By David C. Winters, Ph.D.
Welcome back! I’m so glad that you made it for another visit. So, did you try either of the apps for reading Web articles that we talked about last time? Well, you might remember that I had a couple more to show you when we ran out of time during your last visit. Let’s go over to the work area so I can share them with you.
Before I discuss the first one with you, let me remind you that one of the problems with listening to Web articles is that they usually have things on the page that you don’t really want or need to read, such as graphics, links, advertisements, and so on. A good Web reader should be able to omit those extra things and focus on the main article.
Echo Browser is the first app I want to show you. It is currently available for the iPhone/iPad for $2.99, although it does have a free version that contains ads.
This app can read Internet articles written in 29 languages. A few of the languages (e.g., English, Spanish, and French) have additional voices to reflect the location where that language is spoken. For example, English voices include American, British, Australian, Irish, and South African English dialects. Users can adjust the voice, speed, and pitch of reading.
This app is quite easy to use. Let’s go to a web page and I’ll show you. OK, here we are. Just tap on the text that you want to hear, and the app will begin reading it almost immediately. If you tap the title, that’s all the app reads. Now, tap the main text of the article, and the app reads it for you. The inflection of the voices is quite good too.
If you double tap the text, the screen changes to text mode. As you can see, sometimes I need to repeat this double tap a few times before it changes. This text mode shows just the text with none of the graphics on the web page. A tool bar also appears at the bottom of the screen that allows you to control playback language. By pulling up on the tool bar, you can adjust the speed, pitch, and size of the text. You can also navigate from paragraph to paragraph by tapping the fast-forward and rewind icons. This text mode highlights each paragraph as it is being read. To go back to the web-page view, swipe the page from right to left.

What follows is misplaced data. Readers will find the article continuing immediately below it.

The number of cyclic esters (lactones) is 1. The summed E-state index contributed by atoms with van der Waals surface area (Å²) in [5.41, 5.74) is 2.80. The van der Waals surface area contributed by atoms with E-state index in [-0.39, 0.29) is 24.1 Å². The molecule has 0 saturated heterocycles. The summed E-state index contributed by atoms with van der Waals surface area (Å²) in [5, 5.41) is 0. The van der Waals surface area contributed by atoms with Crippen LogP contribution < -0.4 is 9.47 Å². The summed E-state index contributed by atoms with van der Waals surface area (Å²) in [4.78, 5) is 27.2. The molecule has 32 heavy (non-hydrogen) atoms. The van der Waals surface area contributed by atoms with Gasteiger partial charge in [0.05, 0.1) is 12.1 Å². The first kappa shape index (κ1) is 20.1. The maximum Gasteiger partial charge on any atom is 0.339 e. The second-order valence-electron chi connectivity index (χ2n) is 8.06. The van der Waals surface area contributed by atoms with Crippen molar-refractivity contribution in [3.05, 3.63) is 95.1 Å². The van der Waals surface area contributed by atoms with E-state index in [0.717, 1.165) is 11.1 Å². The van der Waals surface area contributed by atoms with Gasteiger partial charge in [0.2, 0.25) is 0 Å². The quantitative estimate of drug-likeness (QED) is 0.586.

This app also reads articles in RSS feeds in order. Just save them to the RSS folder in the app, and you are ready to listen. OK, now that we’ve tried out the Echo Browser, let’s look at one more option.
Natural Reader Text to Speech
Natural Reader Text to Speech is an app that reads articles from web pages and other documents (e.g., Word, PDF, e-books, e-text), and it is available for both iOS and Android devices. The free version allows the user 100 minutes of text-to-speech without interruption. Upgrading to the paid version ($9.99) removes that restriction. These apps are mobile versions of the Windows/Mac Natural Reader app (www.naturalreaders.com).
The app comes with the ability to read 26 languages, and several of the languages have more than one voice option. Like other apps that I’ve shown you, some languages come with multiple dialects.
This app is also fairly easy to use. Let me show you. Just click on the plus sign in the upper right-hand corner of the screen to add a new article. Since we’re talking about reading articles from a web browser, tap the Webpage icon. Now enter the web address that you want. Once the web page loads, click on the article that you want to hear. Tap the Listen Now icon at the bottom of the screen, and the app brings it up in text mode. You might want to tap the place that you want to start listening. Then tap the Play icon, and you’ll hear the article. The app also highlights each sentence while it’s being read.
Besides choosing the language, you can change the rate of speech, font size, and background color. You can also choose between a serif or sans serif font.
Wow! Look at the clock! I guess we need to stop for today. I do hope you find some of these apps helpful. Be sure to try some of them out before you come back.
More of Dr. Winter’s AT Labs:
AT for Reading: Alternative Strategies using AT
AT for Reading: Young Children
Welcome to Dr. Dave’s AT Lab!
David C. Winters, Ph.D., Fellow/AOGPE, is an associate professor in the Department of Special Education at Eastern Michigan University. He has been a classroom teacher, tutor, diagnostician, administrator, and tutor/teacher trainer for over 30 years and is a member of the International Dyslexia Association Orton Oaks. He currently teaches courses introducing preservice teachers to special education as well as instructional and assistive technology, writing, and assessment in special education for preservice special educators and speech language pathologists.
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